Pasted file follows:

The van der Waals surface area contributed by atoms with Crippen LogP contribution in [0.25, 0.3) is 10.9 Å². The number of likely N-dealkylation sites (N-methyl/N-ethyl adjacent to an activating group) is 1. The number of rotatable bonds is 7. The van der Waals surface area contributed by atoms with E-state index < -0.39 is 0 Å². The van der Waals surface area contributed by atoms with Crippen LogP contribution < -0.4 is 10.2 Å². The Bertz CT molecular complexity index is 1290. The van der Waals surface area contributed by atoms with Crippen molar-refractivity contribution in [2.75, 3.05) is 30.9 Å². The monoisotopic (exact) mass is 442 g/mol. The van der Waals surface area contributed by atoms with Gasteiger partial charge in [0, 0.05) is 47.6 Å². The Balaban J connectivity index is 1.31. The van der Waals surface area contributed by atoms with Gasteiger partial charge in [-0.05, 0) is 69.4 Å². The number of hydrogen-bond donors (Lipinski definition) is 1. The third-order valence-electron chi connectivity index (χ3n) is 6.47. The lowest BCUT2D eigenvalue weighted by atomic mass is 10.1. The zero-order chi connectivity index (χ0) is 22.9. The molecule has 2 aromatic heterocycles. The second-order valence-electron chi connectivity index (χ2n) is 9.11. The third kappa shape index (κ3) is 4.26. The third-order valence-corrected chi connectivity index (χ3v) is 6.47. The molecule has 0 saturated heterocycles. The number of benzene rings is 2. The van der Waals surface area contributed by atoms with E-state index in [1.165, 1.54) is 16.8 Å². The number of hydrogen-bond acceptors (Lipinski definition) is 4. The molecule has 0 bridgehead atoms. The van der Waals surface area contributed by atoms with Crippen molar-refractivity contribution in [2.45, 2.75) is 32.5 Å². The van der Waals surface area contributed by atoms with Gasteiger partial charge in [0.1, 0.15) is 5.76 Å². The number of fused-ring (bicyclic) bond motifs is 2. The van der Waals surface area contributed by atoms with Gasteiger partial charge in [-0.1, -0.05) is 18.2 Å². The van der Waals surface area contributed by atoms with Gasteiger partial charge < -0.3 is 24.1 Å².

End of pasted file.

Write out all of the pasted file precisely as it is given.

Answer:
The van der Waals surface area contributed by atoms with Crippen LogP contribution in [0.25, 0.3) is 10.9 Å². The number of likely N-dealkylation sites (N-methyl/N-ethyl adjacent to an activating group) is 1. The number of rotatable bonds is 7. The van der Waals surface area contributed by atoms with E-state index < -0.39 is 0 Å². The van der Waals surface area contributed by atoms with Crippen LogP contribution < -0.4 is 10.2 Å². The Bertz CT molecular complexity index is 1290. The van der Waals surface area contributed by atoms with Crippen molar-refractivity contribution in [2.75, 3.05) is 30.9 Å². The monoisotopic (exact) mass is 442 g/mol. The van der Waals surface area contributed by atoms with Gasteiger partial charge in [0, 0.05) is 47.6 Å². The Balaban J connectivity index is 1.31. The van der Waals surface area contributed by atoms with Gasteiger partial charge in [-0.05, 0) is 69.4 Å². The number of hydrogen-bond donors (Lipinski definition) is 1. The third-order valence-electron chi connectivity index (χ3n) is 6.47. The lowest BCUT2D eigenvalue weighted by atomic mass is 10.1. The zero-order chi connectivity index (χ0) is 22.9. The molecule has 2 aromatic heterocycles. The second-order valence-electron chi connectivity index (χ2n) is 9.11. The third kappa shape index (κ3) is 4.26. The third-order valence-corrected chi connectivity index (χ3v) is 6.47. The molecule has 0 saturated heterocycles. The number of benzene rings is 2. The van der Waals surface area contributed by atoms with E-state index in [1.165, 1.54) is 16.8 Å². The number of hydrogen-bond acceptors (Lipinski definition) is 4. The molecule has 0 bridgehead atoms. The van der Waals surface area contributed by atoms with Crippen molar-refractivity contribution in [2.45, 2.75) is 32.5 Å². The van der Waals surface area contributed by atoms with Gasteiger partial charge in [0.1, 0.15) is 5.76 Å². The number of fused-ring (bicyclic) bond motifs is 2. The van der Waals surface area contributed by atoms with Gasteiger partial charge in [-0.1, -0.05) is 18.2 Å². The van der Waals surface area contributed by atoms with Gasteiger partial charge < -0.3 is 24.1 Å².